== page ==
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Ely, Counselor at Law
Category: Legal
Satisfied Customers: 102341
Experience:  Private practice with focus on family, criminal, PI, consumer protection, and business consultation.
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My engineering consulting firm ( I do about one million per

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My engineering consulting firm ( I do about one million per year with ExxonMobil) has 2 outstanding invoices totaling $97,548 since July of this year. These invoices have been
approved for payment, but no funds received from accounting folks. Numerous
e-mails have been sent with no response. Should I take legal action at this time.

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I am sorry to hear about this situation. What state is this in, please?

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Customer: replied 9 months ago.
My firm is registered in Georgia. Work was done in Singapore for affiliate of ExxonMobli Dallas Texas
Customer: replied 9 months ago.
Do we need a phone call?
Thank you.
Someone in your situation would certainty have a cause of action, sure.
To sue in a state court, one needs to have a "cause of action." There are numerous causes of action, such as "breach of contract," "negligence," "fraud," "unjust enrichment," etc., as well as causes of action rooted in statutory law. Every state has their own although they are very similar to each other in every state because they all stem from the same common law. A pleading in Court needs at least one cause of action, although it is not unusual to have more than one.
Jurisdiction falls under GA or TX. So say it is TX where the action would take place. This means causes of action for:
The essential elements of a breach of contract cause of action that must be prover are:
(1) There is a valid contract;
(2) The plaintiff performed or tendered performance according to the terms of the contract;
(3) The defendant breached the contract; and
(4) The plaintiff sustained damages as a result of the breach.
Valero Marketing & Supply v. Kalama International, 51 S.W.3d 345, 351 (Tex.App.- Houston [1st Dist.] 2001, no pet.).
(1) The claimant furnished either valuable services or materials or both;
(2) The services and/or materials were furnished to the party sought to be charged;
(3) The services and/or materials were accepted by the party sought to be charged,
(4) The services and/or materials were furnished and accepted under such circumstances that the party accepting the services and/or materials was reasonably notified that the plaintiff, in performing, expected to be paid by the party who accepted the services and/or materials.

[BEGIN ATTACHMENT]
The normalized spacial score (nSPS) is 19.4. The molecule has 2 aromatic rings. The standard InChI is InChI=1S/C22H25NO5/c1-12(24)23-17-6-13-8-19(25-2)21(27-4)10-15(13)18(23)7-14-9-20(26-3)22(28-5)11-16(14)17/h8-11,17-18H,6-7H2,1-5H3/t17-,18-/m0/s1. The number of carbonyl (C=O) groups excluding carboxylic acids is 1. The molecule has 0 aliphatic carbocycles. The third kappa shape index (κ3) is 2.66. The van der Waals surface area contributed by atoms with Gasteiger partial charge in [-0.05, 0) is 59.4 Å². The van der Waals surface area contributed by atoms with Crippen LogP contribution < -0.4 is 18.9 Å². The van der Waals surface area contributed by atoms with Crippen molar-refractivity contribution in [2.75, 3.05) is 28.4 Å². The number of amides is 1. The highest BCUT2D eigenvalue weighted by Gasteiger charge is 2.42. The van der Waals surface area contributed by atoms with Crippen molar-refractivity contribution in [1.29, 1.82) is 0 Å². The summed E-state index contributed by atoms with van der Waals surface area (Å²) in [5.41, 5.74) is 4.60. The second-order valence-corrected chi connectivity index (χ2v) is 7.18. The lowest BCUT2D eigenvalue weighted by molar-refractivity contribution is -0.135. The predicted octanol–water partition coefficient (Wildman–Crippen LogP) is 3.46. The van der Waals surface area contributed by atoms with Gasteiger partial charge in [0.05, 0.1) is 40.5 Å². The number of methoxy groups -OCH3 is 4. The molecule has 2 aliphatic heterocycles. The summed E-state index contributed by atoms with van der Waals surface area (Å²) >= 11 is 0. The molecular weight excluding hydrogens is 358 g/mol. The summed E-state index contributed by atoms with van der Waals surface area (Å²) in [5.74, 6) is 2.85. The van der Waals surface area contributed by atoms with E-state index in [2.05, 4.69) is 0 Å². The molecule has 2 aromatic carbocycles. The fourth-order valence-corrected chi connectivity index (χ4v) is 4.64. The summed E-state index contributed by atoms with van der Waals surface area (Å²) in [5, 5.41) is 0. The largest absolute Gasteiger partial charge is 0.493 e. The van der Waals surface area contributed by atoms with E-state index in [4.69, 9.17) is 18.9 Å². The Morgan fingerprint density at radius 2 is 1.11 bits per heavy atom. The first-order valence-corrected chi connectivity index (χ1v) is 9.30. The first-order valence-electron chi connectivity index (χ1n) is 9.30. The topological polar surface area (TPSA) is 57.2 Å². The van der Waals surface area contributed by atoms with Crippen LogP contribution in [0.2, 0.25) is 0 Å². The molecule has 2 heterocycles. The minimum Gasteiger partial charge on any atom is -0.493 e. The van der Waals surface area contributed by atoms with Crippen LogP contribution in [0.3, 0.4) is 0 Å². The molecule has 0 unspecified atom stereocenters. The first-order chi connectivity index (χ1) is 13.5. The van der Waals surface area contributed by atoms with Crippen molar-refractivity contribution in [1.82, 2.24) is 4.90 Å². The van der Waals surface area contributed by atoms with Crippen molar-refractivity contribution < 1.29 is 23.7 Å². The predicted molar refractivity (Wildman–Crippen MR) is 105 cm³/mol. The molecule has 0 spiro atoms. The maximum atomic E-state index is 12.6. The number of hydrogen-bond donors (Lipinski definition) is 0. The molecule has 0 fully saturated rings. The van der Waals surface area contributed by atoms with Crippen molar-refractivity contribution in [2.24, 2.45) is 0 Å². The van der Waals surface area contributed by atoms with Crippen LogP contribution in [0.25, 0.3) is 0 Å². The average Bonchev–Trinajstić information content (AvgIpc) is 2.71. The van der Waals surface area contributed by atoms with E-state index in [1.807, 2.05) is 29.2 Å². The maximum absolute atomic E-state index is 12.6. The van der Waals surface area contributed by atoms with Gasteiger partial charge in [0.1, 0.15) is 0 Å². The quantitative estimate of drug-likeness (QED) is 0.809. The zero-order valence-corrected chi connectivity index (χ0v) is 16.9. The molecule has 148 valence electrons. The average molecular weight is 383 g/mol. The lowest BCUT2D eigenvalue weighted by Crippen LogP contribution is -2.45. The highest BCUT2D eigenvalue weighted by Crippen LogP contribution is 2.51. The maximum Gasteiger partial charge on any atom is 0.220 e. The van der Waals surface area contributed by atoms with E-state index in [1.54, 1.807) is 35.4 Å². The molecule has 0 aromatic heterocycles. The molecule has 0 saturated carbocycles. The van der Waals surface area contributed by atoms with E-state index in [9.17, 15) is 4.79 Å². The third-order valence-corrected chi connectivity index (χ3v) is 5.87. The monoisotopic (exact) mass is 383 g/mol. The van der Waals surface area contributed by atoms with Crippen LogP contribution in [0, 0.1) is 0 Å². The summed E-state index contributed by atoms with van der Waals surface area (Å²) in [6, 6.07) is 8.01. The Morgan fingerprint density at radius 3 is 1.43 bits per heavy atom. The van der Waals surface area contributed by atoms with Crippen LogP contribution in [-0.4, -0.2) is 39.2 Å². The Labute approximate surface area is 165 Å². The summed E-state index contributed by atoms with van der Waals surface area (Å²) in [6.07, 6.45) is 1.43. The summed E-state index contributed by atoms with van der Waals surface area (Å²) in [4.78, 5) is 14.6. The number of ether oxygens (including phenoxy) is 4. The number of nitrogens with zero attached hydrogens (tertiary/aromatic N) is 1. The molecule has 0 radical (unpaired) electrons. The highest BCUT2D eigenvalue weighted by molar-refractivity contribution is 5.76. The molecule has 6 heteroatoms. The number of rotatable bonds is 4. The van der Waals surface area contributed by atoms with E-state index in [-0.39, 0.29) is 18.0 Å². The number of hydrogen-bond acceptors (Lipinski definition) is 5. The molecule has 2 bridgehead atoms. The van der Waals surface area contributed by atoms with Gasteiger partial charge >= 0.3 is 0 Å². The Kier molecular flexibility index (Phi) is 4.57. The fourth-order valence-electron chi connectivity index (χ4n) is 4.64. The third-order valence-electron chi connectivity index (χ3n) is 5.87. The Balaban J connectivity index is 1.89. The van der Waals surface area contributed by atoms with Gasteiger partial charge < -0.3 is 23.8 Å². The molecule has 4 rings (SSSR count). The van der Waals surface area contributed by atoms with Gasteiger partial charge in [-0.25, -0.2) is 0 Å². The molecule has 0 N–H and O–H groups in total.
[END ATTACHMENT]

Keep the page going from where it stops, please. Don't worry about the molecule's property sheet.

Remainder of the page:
Heldenfels Brothers v. City of Corpus Christi, 832 S.W.2d 39, 41 (Tex.1992).
The issue becomes not whether this can be done (it can), but it it should be done. By suing, someone in your situation will likely lose a customer forever. And a good one at that.
For Exxon, this sum is nothing. Very likely, this really is simply red tape. Emails tend to be ignored - this is very unofficial. What I find works most times is a certified letter threatening to SUE, emailed to the proper parties AND their in house legal counsel. THAT will get their attention and likely get this resolve ASAP. May be a better way to handle the matter than simply filing suit immediately.
Using counsel to send the letter likely would carry best results.
I hope this helps and clarifies. Please use the SEND or REPLY button to keep chatting, or please RATE when finished. You may always ask follow ups at no charge after rating. Kindly rate my answer as one of TOP THREE FACES/STARS and then SUBMIT, as this is how experts get credit for our time. Rating my answer the bottom two faces/stars (or failing to submit the rating) does not give me credit and reflects poorly on me, even if my answer is correct. I work very hard to formulate an informative and honest answer for you; please reciprocate my good faith with a positive rating.
Customer: replied 9 months ago.
Much thanks, ***** ***** e-mail a letter. I really do not want to sue.
No, not email. Certified mail - that is the whole point! That will get their attention.
Gentle Reminder: Please, use REPLY or SEND button to keep chatting, or RATE POSITIVELY and SUBMIT your rating when we are finished. You may always ask follow ups at no charge after rating.
Thank you for your question.
Here is a summary for your information:
1) Emails are not effective in threatening.
2) Regardless, you do not wish to lose a good customer.
3) As such, while there is a chance for a lawsuit, one may wish to send a certified letter demanding payment. This should get their attention, and at the same time not "cross the line" and have them be bitter enough to possibly stop business.
NOTE that you are part of a group of customers who can request a free call from an expert as part of a promotion. If you'd like that, you can request it - let me know.
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